Martin Wisckol, a political reporter at the O.C. Register, has taken the time to carefully debunk Don Wagner’s lies about John Moorlach, his conservative Republican opponent in the race for the 37th State Senate District.
Here is what Wisckol revealed about Wagner’s lies – which have appeared in campaign mailers paid for by union money:
Claim: “Moorlach voted to … double his vacation time.”
Analysis: County elected officials don’t receive vacation time, according to county spokeswoman Jean Pasco. The 2007 vote referred to by Wagner’s campaign to support the claim was in fact an adjustment to the amount of sick leave and vacation some county employees could cash out annually, but did not apply to elected officials such as Moorlach.
Elected officials can basically take all the vacation they want: State law says they can’t be dismissed for not showing up unless they go at least three months without making an appearance.
Claim: “Moorlach voted to give $4 million in taxpayer money to an illegal immigrant accused of child molestation rather than fight in court.”
Analysis: The statement is true as far as it goes. The recipient of the $4 million, Fernando Ramirez, was brutally beaten by inmates while in custody at the Orange County jail, leaving him with the intellect of a 4-year-old child and unable to walk without assistance. Ramirez was first charged with child molestation, but pleaded guilty to a lesser charge of nonsexual battery.
The $4-million settlement was agreed to by supervisors in 2009 on the advice of county lawyers, who felt that it could cost much more in penalties and legal costs to fight the case in court.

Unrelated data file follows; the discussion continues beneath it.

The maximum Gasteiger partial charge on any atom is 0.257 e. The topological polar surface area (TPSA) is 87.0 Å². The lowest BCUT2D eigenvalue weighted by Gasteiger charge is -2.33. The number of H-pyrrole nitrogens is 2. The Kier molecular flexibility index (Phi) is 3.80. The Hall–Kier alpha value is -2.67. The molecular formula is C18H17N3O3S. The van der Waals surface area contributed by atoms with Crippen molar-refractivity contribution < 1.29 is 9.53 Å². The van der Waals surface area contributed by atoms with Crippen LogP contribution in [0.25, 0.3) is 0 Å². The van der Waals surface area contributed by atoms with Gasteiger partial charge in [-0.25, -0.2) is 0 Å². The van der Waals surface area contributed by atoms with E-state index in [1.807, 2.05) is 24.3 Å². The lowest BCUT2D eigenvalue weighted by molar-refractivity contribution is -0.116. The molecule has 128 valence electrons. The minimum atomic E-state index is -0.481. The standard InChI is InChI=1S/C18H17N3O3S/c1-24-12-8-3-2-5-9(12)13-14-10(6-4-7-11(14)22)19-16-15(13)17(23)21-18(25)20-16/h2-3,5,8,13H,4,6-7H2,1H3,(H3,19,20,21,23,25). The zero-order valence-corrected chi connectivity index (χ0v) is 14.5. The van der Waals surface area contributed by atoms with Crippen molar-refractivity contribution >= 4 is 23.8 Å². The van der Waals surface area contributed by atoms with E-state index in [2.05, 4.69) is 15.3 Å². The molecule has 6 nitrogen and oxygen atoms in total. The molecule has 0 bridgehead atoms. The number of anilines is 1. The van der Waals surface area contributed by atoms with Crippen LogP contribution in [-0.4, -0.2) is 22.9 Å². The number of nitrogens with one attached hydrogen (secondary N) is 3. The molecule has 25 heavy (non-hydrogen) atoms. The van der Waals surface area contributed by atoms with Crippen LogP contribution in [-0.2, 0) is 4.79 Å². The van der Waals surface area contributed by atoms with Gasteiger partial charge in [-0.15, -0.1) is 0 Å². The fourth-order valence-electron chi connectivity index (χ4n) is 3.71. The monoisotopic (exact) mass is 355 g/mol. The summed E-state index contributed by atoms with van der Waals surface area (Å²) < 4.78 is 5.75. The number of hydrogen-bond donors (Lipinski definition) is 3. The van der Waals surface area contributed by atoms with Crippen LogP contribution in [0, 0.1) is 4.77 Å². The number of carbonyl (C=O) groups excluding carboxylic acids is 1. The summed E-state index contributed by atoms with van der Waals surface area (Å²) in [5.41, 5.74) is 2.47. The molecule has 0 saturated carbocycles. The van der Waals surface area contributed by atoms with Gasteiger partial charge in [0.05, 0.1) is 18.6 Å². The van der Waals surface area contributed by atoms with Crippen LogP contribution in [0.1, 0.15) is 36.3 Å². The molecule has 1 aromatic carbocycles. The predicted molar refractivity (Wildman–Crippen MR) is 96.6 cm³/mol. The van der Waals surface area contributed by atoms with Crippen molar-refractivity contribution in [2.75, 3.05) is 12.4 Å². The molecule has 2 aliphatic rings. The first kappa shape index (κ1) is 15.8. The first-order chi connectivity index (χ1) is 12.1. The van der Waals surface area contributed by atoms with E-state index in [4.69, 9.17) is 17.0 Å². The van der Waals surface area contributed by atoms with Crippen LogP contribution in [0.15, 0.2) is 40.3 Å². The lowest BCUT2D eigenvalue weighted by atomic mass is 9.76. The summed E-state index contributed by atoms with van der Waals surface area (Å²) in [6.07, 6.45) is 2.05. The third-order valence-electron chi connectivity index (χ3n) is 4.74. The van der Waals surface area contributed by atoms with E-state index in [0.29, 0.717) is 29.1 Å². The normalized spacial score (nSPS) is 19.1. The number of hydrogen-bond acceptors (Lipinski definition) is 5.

Claim: “Former county Tax Collector Moorlach voted to raise taxes/fees 150 times.”
Analysis: For those who make a distinction, taxes – such as those levied on incomes, purchases and real estate – cast a broad net and are used to fund a vast variety of programs and services. But most of the county’s thousands of fees are designed to charge the user of a particular service to help cover the cost of that service.
For instance, building permit fees are intended to cover the cost of processing the permits. Animal license fees are designed to offset the county’s costs associated with dealing with pets.
By this definition, Moorlach never voted to raise taxes. He defends his votes to raise fees, arguing that they helped protect taxpayers because the particular users of a program are charged rather than using funds generated by all taxpayers.
Claim: “Moorlach spent nearly $200,000 in taxpayer money refurnishing his office.”
Analysis: This is true. Two other supervisors at the time, Janet Nguyen and Pat Bates, did renovations of a similar scale at the same time. Both were elected to the state Senate last year. If Moorlach follows suit, maybe those renovations were a charm.
Click here to read the rest of Wisckol’s article.